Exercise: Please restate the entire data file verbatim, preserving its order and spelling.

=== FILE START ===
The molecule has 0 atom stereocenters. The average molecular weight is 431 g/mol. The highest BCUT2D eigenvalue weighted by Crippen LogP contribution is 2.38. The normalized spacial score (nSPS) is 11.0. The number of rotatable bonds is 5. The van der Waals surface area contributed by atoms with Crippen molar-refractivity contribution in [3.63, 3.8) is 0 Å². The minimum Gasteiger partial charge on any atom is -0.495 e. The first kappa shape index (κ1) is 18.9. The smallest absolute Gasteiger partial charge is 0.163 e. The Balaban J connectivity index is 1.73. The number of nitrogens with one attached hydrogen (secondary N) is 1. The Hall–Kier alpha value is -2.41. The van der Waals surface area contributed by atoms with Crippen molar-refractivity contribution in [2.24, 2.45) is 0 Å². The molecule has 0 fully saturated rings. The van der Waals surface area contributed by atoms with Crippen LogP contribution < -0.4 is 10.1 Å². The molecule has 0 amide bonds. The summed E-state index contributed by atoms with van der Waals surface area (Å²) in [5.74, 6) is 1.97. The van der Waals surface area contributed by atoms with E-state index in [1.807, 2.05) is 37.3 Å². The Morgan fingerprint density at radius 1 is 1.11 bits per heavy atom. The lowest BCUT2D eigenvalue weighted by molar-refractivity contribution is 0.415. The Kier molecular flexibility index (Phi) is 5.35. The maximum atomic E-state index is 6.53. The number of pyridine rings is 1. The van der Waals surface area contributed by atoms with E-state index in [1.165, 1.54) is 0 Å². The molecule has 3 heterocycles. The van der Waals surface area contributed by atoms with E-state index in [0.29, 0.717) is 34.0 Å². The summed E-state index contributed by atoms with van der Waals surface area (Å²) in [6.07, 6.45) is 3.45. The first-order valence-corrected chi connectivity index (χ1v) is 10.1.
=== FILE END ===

The molecule has 0 atom stereocenters. The average molecular weight is 431 g/mol. The highest BCUT2D eigenvalue weighted by Crippen LogP contribution is 2.38. The normalized spacial score (nSPS) is 11.0. The number of rotatable bonds is 5. The van der Waals surface area contributed by atoms with Crippen molar-refractivity contribution in [3.63, 3.8) is 0 Å². The minimum Gasteiger partial charge on any atom is -0.495 e. The first kappa shape index (κ1) is 18.9. The smallest absolute Gasteiger partial charge is 0.163 e. The Balaban J connectivity index is 1.73. The number of nitrogens with one attached hydrogen (secondary N) is 1. The Hall–Kier alpha value is -2.41. The van der Waals surface area contributed by atoms with Crippen molar-refractivity contribution in [2.24, 2.45) is 0 Å². The molecule has 0 fully saturated rings. The van der Waals surface area contributed by atoms with Crippen LogP contribution < -0.4 is 10.1 Å². The molecule has 0 amide bonds. The summed E-state index contributed by atoms with van der Waals surface area (Å²) in [5.74, 6) is 1.97. The van der Waals surface area contributed by atoms with E-state index in [1.807, 2.05) is 37.3 Å². The Morgan fingerprint density at radius 1 is 1.11 bits per heavy atom. The lowest BCUT2D eigenvalue weighted by molar-refractivity contribution is 0.415. The Kier molecular flexibility index (Phi) is 5.35. The maximum atomic E-state index is 6.53. The number of pyridine rings is 1. The van der Waals surface area contributed by atoms with E-state index in [1.165, 1.54) is 0 Å². The molecule has 3 heterocycles. The van der Waals surface area contributed by atoms with E-state index in [0.29, 0.717) is 34.0 Å². The summed E-state index contributed by atoms with van der Waals surface area (Å²) in [6.07, 6.45) is 3.45. The first-order valence-corrected chi connectivity index (χ1v) is 10.1.